Following last weekend’s concerts, the Milwaukee Symphony Orchestra has scattered for the summer. The Milwaukee Symphony Chorus, however, is still hard at work.
The chorus will perform at the Ravinia Festival on July 26 with the Chicago Symphony Orchestra and Chorus in Mahler’s epic Eighth Symphony. Some long-ago showman nicknamed it the “Symphony of a Thousand,” and though most performances are closer to 350 musicians onstage, presenting the piece is a feat of logistics and budget for any organization.
In Ravinia’s case, this is the third time this century that the festival has performed the work, each time with the MSO Chorus as a participant, and “it’s a wonderful rapport,” said Welz Kauffman, the president and CEO of the festival. He arrived in 2001, but “that relationship began long before I was here.”
The relationship has been enhanced since Cheryl Frazes Hill, longtime assistant director of the Chicago Symphony Chorus, was named director of the MSO Chorus in 2017. She has prepared the work several times in Chicago, and is currently assisting the CSO’s 120 choristers while also preparing 80 singers from Milwaukee.
Mahler wrote the symphony for two full-sized choruses, but preparing it is not as simple as assigning Chicago to be the first chorus and Milwaukee to be the second – in fact, Frazes Hill says that would be a terrible idea, because the symphony integrates the two choruses so thoroughly: “The whole idea of the piece is a conversation.” But, she says, “We’re bringing 80 singers, so 40 in each chorus, so 10 on a part. And if the parts are divided, we’re down to five on a part. It’s a challenge for any chorus. You have to be very solid and confident in what you’re doing.”
The piece presents problems of pitch and rhythm, as well as being sung in two languages: Latin in part I, German in part II. “Even finding your entrance pitch can really test the quality of the chorus,” Frazes Hill said. In rehearsal, “we’ll do it once speaking it, concentrating on the language and the rhythm. Then we’ll do the pitches, without words. It’s a multi-layered process.”
“I hadn’t heard of it before, and then I listened to it, and I was like, oh my, what have I gotten myself into?” said Mariah Taylor, who is finishing her first season in the MSO Chorus. “It’s the busiest score I’ve ever seen. It’s not the kind of piece you can sight-read.” But time and rehearsal have brought confidence, and she said, “I like being part of groups that are founded on excellence. And at the same time, it’s fun.”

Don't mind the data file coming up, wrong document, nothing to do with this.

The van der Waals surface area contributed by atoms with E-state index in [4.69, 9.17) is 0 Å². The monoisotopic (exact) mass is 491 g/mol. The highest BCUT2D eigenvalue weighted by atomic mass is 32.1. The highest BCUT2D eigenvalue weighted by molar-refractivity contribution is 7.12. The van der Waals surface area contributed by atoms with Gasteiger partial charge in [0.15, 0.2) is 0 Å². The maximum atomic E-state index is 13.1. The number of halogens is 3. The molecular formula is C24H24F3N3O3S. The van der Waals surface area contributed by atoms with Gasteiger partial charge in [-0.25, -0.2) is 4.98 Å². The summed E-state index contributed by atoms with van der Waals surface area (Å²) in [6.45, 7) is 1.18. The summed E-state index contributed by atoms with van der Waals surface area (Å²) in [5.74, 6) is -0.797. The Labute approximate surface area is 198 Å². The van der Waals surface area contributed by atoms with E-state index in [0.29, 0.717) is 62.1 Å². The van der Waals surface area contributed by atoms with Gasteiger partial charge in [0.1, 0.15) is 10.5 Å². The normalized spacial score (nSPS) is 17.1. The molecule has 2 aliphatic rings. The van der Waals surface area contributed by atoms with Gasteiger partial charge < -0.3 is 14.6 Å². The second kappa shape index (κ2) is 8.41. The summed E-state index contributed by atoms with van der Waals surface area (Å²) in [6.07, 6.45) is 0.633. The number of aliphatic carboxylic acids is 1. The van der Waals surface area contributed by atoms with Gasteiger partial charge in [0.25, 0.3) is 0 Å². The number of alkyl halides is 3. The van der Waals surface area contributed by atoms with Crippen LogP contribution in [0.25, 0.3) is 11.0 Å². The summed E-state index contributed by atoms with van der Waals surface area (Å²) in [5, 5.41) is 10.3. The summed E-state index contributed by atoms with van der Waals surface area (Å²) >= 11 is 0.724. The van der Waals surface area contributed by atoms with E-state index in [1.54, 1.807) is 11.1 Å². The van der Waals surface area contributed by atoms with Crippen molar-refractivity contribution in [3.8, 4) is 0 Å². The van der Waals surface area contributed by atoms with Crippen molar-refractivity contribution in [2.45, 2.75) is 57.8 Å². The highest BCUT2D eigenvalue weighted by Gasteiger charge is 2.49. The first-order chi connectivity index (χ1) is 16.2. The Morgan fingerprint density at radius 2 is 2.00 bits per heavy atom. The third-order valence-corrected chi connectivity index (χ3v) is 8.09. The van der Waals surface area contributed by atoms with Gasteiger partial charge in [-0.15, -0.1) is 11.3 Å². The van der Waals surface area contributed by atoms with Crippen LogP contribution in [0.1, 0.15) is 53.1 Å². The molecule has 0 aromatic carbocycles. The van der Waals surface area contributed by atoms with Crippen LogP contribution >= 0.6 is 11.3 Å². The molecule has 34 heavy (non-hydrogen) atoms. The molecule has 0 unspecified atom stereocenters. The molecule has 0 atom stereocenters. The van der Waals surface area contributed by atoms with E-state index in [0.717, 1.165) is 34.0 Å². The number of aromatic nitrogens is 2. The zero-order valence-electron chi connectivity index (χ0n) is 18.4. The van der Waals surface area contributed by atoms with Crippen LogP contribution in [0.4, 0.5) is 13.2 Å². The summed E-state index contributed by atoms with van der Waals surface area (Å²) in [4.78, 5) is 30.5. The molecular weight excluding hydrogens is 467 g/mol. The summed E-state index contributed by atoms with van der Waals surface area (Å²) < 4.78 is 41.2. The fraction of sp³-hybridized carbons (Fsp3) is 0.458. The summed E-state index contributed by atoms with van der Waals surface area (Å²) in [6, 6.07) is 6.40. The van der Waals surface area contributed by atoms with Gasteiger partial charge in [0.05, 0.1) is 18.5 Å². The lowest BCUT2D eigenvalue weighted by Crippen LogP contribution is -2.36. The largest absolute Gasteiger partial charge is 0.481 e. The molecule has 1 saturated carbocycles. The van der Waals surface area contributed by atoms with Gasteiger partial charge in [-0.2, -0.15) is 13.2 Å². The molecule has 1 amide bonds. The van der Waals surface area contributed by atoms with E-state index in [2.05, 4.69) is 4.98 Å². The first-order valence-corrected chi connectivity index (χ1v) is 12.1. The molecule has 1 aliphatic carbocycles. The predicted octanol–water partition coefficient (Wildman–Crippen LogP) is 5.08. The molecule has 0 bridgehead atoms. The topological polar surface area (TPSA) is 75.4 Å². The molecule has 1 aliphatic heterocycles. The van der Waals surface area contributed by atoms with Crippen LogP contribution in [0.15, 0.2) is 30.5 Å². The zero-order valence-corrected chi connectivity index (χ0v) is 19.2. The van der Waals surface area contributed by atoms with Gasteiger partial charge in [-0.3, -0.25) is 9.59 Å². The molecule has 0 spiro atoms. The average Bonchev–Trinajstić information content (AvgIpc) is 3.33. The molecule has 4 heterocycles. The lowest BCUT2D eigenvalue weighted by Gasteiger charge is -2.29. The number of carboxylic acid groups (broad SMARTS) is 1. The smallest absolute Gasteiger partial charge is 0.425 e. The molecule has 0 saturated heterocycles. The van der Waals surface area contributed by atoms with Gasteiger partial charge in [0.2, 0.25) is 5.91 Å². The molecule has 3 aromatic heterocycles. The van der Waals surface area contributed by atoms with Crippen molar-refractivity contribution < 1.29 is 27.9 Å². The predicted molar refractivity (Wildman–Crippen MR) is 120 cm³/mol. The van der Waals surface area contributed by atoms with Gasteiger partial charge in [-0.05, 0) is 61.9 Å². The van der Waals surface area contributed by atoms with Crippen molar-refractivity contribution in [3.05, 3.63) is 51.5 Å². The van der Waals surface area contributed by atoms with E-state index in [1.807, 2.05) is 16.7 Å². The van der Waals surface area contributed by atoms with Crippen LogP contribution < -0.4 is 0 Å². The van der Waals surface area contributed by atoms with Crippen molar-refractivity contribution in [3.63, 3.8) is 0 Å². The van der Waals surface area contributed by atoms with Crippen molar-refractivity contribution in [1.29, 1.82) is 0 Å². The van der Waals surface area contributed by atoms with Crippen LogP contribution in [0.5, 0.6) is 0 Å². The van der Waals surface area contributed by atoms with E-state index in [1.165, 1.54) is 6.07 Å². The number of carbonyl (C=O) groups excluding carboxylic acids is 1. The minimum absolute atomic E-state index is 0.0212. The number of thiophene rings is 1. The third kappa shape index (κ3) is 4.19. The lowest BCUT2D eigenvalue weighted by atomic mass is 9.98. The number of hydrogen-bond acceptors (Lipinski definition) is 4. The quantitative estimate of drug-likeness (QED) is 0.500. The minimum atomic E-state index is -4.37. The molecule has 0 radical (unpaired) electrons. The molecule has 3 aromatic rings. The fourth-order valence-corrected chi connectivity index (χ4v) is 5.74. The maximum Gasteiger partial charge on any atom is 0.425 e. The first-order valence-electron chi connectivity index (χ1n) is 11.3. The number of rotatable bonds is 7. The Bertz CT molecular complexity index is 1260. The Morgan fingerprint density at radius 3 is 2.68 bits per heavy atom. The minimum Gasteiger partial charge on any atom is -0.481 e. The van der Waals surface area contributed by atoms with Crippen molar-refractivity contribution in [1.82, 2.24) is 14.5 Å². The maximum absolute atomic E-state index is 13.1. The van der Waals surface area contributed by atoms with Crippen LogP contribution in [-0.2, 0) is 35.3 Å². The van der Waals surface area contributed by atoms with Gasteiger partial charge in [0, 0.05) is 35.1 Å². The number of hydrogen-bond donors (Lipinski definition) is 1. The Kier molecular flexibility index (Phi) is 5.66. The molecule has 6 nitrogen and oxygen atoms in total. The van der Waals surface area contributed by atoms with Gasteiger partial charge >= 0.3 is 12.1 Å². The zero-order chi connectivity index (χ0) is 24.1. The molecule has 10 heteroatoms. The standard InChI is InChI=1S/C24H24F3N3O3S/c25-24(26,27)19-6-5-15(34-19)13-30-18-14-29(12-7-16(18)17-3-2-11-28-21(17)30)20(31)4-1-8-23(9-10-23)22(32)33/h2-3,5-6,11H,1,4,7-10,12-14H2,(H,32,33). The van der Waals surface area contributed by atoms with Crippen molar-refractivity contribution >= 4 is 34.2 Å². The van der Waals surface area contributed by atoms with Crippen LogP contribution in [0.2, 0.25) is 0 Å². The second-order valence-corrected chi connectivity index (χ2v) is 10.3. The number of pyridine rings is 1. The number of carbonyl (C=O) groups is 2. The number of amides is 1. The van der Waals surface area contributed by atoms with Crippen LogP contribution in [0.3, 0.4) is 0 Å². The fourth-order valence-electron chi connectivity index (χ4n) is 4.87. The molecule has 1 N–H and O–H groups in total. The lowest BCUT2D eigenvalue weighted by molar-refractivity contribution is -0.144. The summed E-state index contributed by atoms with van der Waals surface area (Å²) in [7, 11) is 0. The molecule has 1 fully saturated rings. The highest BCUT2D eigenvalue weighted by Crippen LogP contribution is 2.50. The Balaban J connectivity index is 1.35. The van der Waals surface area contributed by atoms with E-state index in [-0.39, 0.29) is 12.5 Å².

For singers like Bruce Soto, in his 38th season, and Chris Krueger, in her 43rd, this is far from the first rodeo. “A lot of it came back to me,” Soto said, “but it’s a hard one to learn. It’s not an easy piece by any means. When we get together with Chicago in two weeks, then we’ll start hearing the whole thing with the full choral sound.” Krueger, who can’t remember how many Mahler 8s she’s done, said, “Part of it is like riding a bike. But every performance is a new experience.” Performing at Ravinia, she said, “is a wonderful setting, and very fulfilling. As long as we have good weather.”
The music is difficult, but “I enjoy that challenge,” said Dean Tigrani, a member of the bass section who is in his second year in the chorus. “It helps my brain to do something different from my day job” as a pathologist. “I feel privileged to be a part of it. It’s like, wow, am I really here?”
The performance is part of Ravinia’s multi-year celebration of the centennial of Leonard Bernstein’s birth, and “you can’t really do Lenny without doing Mahler,” Kauffman said. Conductor Marin Alsop, who is curating the Bernstein celebration, has conducted the Eighth “more than most people get the chance to do,” and hiring a lineup of international vocal soloists is “easier than you might think,” he said, because “so many people want to sing it” and there aren’t many opportunities.
Kauffman praised Milwaukee’s selection of Frazes Hill to lead the MSO Chorus, and he also spoke highly of Ken-David Masur, the MSO’s incoming music director. Kauffman worked with his father, the conductor Kurt Masur, and remembers a teenage Ken-David playing basketball with Wynton Marsalis. “He’s such a gifted guy and such a sweetheart.”
And when Alsop gives the downbeat on July 26, “It’s one of the most powerful pieces ever written, and it never fails,” Kauffman said. “It’s a thrilling experience.”